Right. It’s hard to hold people accountable when we also have to keep them happy so they will keep giving us their service. That’s why nonprofits need BUDGETS to pay for vital services – we cannot afford to lose our donor software because some company’s “strategic giving plan” changes or they have a bad sales quarter.
SO, please consider this: if an organization reaches a budget of a million per year, it should be spending $200,000 on administration, marking, fundraising, human resources, financial processes, and public relations. How much can a business do on $200,000? Because these are services and products which may be discounted, but nonprofits must pay for them too. We do not get free websites, database software, technology, electricity for our offices, rent, workers compensation insurance, general liability, health care, paper, or office supplies simply because we have a 501c3 determination letter and a great cause. At the very least, we have to invest enormous amounts of staff and board time to keep getting those discounts or thanking those in-kind donors.
So we stretch our people, our supplies, our limits. We work 60 hour weeks on $11 per hour. We skip lunches, answer texts at 11am, pinch pennies. I can’t tell you how many of my co-workers (across six organizations) make a habit of “failing” to submit receipts for reimbursement on parking for donor events or city hall visits; how many purchase their own pens, pencil cups, three ring binders for work. How many have bought food for their staff, birthday cards for donors, or even paid for their own conference registration to present on an organization’s work.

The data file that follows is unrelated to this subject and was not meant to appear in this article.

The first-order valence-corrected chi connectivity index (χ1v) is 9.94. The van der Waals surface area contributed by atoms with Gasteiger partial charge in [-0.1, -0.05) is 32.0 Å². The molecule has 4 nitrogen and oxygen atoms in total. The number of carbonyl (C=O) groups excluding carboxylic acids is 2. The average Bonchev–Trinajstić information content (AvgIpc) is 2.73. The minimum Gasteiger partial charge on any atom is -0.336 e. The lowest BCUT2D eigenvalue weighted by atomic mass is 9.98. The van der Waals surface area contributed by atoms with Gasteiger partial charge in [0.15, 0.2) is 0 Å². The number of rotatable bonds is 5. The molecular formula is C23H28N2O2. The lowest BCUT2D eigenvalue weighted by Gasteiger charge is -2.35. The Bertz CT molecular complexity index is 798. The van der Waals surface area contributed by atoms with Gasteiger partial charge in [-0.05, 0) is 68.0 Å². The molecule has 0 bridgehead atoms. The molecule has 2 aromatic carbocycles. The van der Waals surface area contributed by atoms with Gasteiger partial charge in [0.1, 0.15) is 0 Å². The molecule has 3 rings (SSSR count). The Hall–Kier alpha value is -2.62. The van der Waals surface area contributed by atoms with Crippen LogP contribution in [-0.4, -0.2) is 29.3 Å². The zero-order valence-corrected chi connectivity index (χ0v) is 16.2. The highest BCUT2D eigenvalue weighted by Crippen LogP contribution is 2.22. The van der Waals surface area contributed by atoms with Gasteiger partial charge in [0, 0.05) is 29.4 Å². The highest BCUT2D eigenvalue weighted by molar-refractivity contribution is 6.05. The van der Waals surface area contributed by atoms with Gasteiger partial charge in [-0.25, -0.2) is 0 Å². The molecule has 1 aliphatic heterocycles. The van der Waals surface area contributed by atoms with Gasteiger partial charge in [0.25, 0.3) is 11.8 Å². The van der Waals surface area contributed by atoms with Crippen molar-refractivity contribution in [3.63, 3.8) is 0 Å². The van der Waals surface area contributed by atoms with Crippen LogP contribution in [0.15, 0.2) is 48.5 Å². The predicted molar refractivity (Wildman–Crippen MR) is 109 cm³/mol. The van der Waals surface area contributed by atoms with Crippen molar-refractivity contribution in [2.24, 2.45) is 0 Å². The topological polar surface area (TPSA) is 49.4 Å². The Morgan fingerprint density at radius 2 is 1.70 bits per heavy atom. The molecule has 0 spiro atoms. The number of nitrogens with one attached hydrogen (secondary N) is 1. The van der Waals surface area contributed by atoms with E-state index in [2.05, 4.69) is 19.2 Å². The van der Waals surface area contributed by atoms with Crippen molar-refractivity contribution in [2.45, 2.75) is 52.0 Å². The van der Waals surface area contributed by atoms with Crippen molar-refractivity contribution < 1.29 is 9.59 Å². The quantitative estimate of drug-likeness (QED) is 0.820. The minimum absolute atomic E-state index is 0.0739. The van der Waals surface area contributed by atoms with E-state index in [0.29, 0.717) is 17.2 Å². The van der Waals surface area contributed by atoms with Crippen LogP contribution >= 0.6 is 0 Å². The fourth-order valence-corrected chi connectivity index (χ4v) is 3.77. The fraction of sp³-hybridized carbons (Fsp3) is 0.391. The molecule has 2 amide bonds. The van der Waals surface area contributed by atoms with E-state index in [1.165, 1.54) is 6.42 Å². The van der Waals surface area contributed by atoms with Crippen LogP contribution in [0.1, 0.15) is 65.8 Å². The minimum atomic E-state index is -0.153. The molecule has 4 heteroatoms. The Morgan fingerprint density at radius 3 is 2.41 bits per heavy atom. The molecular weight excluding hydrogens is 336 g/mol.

Did you volunteer that one time and the event felt disorganized and like you were not getting what you wanted out of the experience? Did you wonder why you didn’t walk away with that great big glow of satisfaction which comes from touching and changing a life. Well, the volunteer coordinator probably worked three evenings last week and met with four other groups. He is frantically trying to help connect people to our mission who might not show up at the last minute, leaving him scrambling to cover the lost labor.